Judge Koh Rejects Apple’s Request For Samsung Ban
Michael Harper for redOrbit.com — Your Universe Online
The news from the Apple vs Samsung battle keeps coming as Judge Koh last night rejected Apple´s request to ban a host of Samsung devices. While the judge also threw out Samsung´s claims of jury misconduct, her denial of a permanent injunction against these devices could hinder any further legal action Apple might seek against other tech companies.
Apple had been seeking to win a permanent injunction against Samsung, effectively barring the company from selling 26 of their infringing devices in the United States.
The court found these devices to infringe upon Apple´s patents during their trial in August, the result of which left Samsung with a $1.05 billion bill due to Apple.
In her ruling, Judge Koh claimed that after reviewing the case and hearing the arguments from Apple´s legal team, she could find no justifiable reason to place a ban on these devices, which include several variations of the Galaxy smartphone and tablet line.
In their arguments, Apple had claimed they had suffered monetary damage as a result of Samsung´s infringement of 6 design and utility patents. According to Koh, these arguments weren´t strong enough to warrant a ban.
“Apple must have lost these sales because Samsung infringed Apple´s patents,” wrote Koh in her ruling. “Apple has simply not been able to make this showing.”
According to Florian Mueller of the Foss Patents blog, Judge Koh has previously ordered sales bans of some of these devices, but had trouble finding that property rights had been infringed upon in each of these cases.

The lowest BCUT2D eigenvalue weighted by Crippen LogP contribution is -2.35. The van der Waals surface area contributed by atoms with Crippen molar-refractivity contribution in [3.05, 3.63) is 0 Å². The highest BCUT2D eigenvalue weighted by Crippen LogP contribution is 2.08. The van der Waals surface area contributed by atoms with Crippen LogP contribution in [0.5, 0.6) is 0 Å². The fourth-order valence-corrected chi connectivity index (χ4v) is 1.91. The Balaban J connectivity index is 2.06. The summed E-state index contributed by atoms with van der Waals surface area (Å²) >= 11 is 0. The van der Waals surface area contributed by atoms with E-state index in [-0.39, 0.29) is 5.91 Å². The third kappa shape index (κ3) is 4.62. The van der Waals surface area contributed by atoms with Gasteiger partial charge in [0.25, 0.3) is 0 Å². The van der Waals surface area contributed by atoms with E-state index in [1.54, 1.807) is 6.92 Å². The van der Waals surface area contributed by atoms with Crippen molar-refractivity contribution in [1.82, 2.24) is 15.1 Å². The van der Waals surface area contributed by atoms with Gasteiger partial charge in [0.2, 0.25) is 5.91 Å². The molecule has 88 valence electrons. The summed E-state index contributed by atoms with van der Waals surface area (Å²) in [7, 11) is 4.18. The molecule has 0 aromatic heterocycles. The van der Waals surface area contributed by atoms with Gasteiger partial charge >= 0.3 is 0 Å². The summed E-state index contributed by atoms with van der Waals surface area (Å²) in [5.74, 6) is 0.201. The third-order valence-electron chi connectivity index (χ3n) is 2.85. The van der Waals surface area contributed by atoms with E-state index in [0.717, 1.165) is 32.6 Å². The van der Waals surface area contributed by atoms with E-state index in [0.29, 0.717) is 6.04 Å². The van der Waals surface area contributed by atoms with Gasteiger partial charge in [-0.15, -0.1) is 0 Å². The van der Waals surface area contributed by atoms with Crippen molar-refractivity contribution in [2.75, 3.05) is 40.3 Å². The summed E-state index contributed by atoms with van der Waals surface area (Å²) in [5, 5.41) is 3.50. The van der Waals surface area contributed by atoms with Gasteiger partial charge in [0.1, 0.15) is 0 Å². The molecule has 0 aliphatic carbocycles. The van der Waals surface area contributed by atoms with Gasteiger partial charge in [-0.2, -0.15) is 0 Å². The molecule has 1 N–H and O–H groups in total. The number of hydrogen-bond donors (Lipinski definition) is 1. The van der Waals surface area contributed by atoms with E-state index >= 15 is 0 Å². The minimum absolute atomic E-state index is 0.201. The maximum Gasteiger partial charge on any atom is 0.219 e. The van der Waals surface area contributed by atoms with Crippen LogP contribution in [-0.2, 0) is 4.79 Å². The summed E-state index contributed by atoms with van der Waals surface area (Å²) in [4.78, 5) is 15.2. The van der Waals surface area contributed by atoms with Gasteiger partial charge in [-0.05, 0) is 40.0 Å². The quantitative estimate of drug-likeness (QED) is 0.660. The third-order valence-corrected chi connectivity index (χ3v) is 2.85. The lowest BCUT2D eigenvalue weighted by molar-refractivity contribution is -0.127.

In her ruling, Koh also stated that placing a ban on these devices wouldn´t be in the best interest of consumers, particularly if there were only a few features which were found to infringe on Apple´s patents.
“The phones at issue in this case contain a broad range of features, only a small fraction of which are covered by Apple’s patents,” wrote Koh.
“Though Apple does have some interest in retaining certain features as exclusive to Apple,” she said, “it does not follow that entire products must be forever banned from the market because they incorporate, among their myriad features, a few narrow protected functions.”
Koh´s decision to throw out Samsung´s bid for a retrial came in a second decision yesterday.
In November, Samsung filed for a retrial, claiming the jury foreman, Velvin Hogan, had reason to carry a bias against Samsung and therefore give Apple an unfair advantage. According to Samsung´s legal team, Mr. Hogan did not disclose his legal history beyond the court-ordered 10 years.
In her Samsung ruling, Koh wrote: “In sum, the integrity of the jury system and the Federal Rules of Evidence demand that the Court not consider Mr. Hogan´s post-verdict statements concerning the jury´s decision-making process. None of the cases Samsung cites suggests otherwise. Because the Court cannot consider these inadmissible statements in determining whether to hold an evidentiary hearing, there is no evidence properly before the Court to require such a hearing. Instead, the Court must apply the well established presumption that the jury followed the law.”
Florian Mueller predicts this isn´t the last we´ll hear from Apple in this decision, saying: “There is not even the slightest doubt that Apple will appeal the ruling on injunctive relief.”